Russia’s Vladimir Putin praises Erdogan’s ‘great political authority’ after re-election

Russian president Vladimir Putin on Monday congratulated Turkey’s President Recep Tayyip Erdogan on his re-election triumph in a phone call. The two are seen here in this November 2015 file photo. (AFP Photo/Adem Altan)
Updated 25 June 2018
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Russia’s Vladimir Putin praises Erdogan’s ‘great political authority’ after re-election

  • Russian president Vladimir Putin on Monday congratulated Turkey’s President Recep Tayyip Erdogan on his re-election triumph in a phone call
  • Erdogan — who has dominated Turkey’s politics for the last decade and a half — on Monday won five more years in office

MOSCOW: Russian president Vladimir Putin on Monday congratulated Turkey’s President Recep Tayyip Erdogan on his re-election triumph in a phone call, after saying the result showed the Turkish leader’s “great political authority” and mass support.
On the call Putin and Erdogan confirmed their interest in “deepening partnership ties between the two countries,” the Kremlin said, singling out priority projects such as the TurkStream gas pipeline and Turkey’s first nuclear power plant being built by Moscow.
In a telegram earlier Monday, Putin had “stressed that the results of the vote fully speak of Recep Tayyip Erdogan’s great political authority (and) mass support of the course conducted under his leadership to solve Turkey’s pressing social and economic tasks (and) strengthen the country’s position in the international arena.”
Erdogan — who has dominated Turkey’s politics for the last decade and a half — on Monday won five more years in office with sweeping new powers after a decisive election victory while the opposition raised questions over the conduct of the polls.
Putin stressed his readiness to continue “close joint work” and dialogue with Erdogan, whose ruling party-led alliance also won an overall majority in parliament, the Kremlin said.
“This is certainly in the interests of the peoples of Russia and Turkey,” the Kremlin said in a statement, praising the “partner-like ties” between the two nations.
Putin himself extended his almost two-decade-long rule by winning a fourth Kremlin term in March at a time of high tension with the West.
Putin and Erdogan — who have both led their post-imperial states out of economic crisis but also into a new era of confrontation with the West — have forged an increasingly close alliance in recent months.
In a sign of the importance of the partnership, Putin went to Turkey during his first trip abroad after winning a historic fourth presidential mandate in March 18 polls.
Turkey and Russia are on opposite sides in Syria, with Moscow remaining the chief ally of President Bashar Assad’s regime and Ankara backing rebels seeking his ouster.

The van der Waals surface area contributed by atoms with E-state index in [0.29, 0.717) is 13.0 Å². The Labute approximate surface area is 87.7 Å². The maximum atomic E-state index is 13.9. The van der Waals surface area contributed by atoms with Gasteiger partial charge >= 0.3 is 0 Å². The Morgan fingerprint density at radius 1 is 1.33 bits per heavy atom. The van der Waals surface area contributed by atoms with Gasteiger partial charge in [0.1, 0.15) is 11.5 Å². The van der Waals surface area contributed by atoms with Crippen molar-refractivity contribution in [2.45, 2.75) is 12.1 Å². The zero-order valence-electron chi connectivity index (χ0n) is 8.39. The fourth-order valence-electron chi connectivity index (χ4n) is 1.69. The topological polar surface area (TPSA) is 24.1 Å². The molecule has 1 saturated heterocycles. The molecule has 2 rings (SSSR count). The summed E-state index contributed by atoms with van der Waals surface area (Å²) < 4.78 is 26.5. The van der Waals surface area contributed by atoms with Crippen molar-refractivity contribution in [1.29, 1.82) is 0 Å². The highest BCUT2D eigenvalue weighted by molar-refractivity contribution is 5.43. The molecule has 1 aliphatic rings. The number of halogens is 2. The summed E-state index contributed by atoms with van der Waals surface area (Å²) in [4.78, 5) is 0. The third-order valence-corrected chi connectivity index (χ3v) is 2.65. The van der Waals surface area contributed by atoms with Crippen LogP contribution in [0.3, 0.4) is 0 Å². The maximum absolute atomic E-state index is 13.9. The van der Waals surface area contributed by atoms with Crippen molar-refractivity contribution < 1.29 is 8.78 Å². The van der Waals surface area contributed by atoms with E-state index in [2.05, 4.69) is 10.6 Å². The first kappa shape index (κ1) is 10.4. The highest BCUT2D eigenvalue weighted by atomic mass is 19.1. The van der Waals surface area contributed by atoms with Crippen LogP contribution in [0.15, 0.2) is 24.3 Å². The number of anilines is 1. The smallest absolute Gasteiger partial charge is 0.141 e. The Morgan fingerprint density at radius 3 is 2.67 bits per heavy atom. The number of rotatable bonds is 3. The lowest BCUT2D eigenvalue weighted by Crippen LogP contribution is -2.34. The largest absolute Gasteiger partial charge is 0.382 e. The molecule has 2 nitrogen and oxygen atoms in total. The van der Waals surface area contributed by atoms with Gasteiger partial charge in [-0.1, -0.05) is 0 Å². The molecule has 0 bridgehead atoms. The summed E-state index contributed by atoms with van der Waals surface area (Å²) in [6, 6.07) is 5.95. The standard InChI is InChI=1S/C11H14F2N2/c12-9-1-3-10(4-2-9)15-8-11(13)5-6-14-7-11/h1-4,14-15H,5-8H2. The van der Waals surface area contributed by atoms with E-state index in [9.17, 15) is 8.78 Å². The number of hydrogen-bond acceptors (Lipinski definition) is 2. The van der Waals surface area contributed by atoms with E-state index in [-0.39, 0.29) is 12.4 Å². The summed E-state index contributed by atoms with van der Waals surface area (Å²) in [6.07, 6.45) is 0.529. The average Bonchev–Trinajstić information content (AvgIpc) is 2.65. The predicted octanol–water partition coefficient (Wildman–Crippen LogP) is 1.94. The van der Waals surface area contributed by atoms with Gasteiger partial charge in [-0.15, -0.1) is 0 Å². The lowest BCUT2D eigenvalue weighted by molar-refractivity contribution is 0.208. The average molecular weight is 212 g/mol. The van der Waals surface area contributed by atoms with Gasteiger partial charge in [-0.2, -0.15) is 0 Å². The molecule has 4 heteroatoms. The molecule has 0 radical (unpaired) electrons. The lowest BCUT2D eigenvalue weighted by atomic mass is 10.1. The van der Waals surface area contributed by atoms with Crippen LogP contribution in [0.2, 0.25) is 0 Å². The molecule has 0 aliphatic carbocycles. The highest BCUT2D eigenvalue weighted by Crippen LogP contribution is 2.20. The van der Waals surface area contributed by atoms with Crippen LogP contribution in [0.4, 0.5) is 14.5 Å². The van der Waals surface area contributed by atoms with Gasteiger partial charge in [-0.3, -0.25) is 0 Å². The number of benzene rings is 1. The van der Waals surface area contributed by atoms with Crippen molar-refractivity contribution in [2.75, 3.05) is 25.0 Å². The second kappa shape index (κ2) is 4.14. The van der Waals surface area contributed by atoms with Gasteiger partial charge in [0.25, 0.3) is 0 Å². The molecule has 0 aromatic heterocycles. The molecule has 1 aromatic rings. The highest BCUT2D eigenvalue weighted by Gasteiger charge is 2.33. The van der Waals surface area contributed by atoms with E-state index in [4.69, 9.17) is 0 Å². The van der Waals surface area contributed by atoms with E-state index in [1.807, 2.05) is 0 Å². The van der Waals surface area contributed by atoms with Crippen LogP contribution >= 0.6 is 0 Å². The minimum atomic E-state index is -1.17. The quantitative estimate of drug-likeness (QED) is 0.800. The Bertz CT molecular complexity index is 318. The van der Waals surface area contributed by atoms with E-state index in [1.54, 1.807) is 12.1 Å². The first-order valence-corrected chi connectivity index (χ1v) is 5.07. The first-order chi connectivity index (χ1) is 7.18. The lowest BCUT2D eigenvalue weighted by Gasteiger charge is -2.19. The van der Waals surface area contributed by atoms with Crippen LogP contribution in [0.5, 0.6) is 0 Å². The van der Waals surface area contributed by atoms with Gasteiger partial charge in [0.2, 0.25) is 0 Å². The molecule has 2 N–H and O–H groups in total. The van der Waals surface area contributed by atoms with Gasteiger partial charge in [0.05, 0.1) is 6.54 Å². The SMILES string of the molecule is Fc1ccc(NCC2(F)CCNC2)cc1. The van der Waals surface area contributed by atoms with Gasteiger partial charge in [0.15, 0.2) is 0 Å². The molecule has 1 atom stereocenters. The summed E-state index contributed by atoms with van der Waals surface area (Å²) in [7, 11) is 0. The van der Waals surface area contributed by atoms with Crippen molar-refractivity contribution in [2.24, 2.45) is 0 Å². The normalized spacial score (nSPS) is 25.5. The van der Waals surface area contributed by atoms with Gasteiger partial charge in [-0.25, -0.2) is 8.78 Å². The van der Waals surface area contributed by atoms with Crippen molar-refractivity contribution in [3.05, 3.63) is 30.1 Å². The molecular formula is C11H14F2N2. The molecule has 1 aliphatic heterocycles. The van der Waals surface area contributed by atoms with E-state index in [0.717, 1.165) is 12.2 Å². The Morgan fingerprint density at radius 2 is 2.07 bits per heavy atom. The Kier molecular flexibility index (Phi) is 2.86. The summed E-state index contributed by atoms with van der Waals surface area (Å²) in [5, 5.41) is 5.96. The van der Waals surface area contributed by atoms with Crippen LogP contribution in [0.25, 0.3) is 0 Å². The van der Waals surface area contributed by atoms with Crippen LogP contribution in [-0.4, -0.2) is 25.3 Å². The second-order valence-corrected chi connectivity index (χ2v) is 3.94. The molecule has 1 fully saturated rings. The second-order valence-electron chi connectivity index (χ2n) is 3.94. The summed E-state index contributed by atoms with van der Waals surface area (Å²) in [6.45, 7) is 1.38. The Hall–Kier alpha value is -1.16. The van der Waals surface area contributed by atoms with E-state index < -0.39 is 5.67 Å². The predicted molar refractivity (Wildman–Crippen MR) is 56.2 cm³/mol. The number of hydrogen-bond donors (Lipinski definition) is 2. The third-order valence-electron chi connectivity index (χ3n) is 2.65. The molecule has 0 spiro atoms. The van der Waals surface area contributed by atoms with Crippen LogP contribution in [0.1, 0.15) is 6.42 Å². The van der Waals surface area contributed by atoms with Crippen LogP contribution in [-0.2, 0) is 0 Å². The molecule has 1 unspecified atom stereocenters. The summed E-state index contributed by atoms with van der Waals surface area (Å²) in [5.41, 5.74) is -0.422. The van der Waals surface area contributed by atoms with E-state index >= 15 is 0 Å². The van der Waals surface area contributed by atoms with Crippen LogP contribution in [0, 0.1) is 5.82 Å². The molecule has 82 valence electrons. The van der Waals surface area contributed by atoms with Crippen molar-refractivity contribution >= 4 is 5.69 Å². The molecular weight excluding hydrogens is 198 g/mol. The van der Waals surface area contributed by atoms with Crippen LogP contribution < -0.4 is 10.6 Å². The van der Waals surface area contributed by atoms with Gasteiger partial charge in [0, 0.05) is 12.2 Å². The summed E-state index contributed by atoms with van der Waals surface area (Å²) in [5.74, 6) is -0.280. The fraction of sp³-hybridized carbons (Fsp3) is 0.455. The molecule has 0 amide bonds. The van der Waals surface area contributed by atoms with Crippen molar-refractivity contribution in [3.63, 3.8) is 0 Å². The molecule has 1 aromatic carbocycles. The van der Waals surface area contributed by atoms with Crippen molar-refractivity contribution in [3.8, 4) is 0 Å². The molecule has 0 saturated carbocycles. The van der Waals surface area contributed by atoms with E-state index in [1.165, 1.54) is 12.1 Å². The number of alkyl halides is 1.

However, they have worked closely in recent months despite their differences to try to achieve a political solution in Syria.
Ankara-Moscow relations were tested by a severe crisis in November 2015 when Turkey shot down a Russian war plane over Syria, a confrontation both sides have since tried to put behind them.


Truckloads of civilians leave Daesh enclave in Syria

Updated 22 February 2019
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Truckloads of civilians leave Daesh enclave in Syria

  • The village is all that remains for Daesh in the Euphrates valley region that became its final populated stronghold in Iraq and Syria
  • The SDF has steadily driven the militants down the Euphrates after capturing their Syrian capital

NEAR BAGHOU: Trucks loaded with civilians left the last Daesh enclave in eastern Syria on Friday, as US-backed forces waited to inflict final defeat on the surrounded militants.
Reporters near the front line at Baghouz saw dozens of trucks driving out with civilians inside them, but it was not clear if more remained in the tiny pocket.
The village is all that remains for Daesh in the Euphrates valley region that became its final populated stronghold in Iraq and Syria after it lost the major cities of Mosul and Raqqa in 2017.
The SDF has steadily driven the militants down the Euphrates after capturing their Syrian capital, Raqqa, in 2017, but does not want to mount a final attack until all civilians are out.
The US-led coalition which supports the SDF has said Islamic State’s “most hardened fighters” remain holed up in Baghouz, close to the Iraqi frontier.
Mustafa Bali, head of the SDF’s media office, earlier told Reuters that more than 3,000 civilians were estimated to still be inside Baghouz and there would be an attempt to evacuate them on Friday.
“If we succeed in evacuating all the civilians, at any moment we will take the decision to storm Baghouz or force the terrorists to surrender,” he said.
Though the fall of Baghouz marks a milestone in the campaign against Islamic State and the wider conflict in Syria, the militant group is still seen as a major security threat.
It has steadily turned to guerrilla warfare and still holds territory in a remote, sparsely populated area west of the Euphrates River — a part of Syria otherwise controlled by the Syrian government and its Russian and Iranian allies.
The United States will leave “a small peacekeeping group” of 200 American troops in Syria for a period of time after a US pullout, the White House said on Thursday, as President Donald Trump pulled back from a complete withdrawal.
Trump in December ordered a withdrawal of the 2,000 troops, saying they had defeated Daesh militants in Syria.

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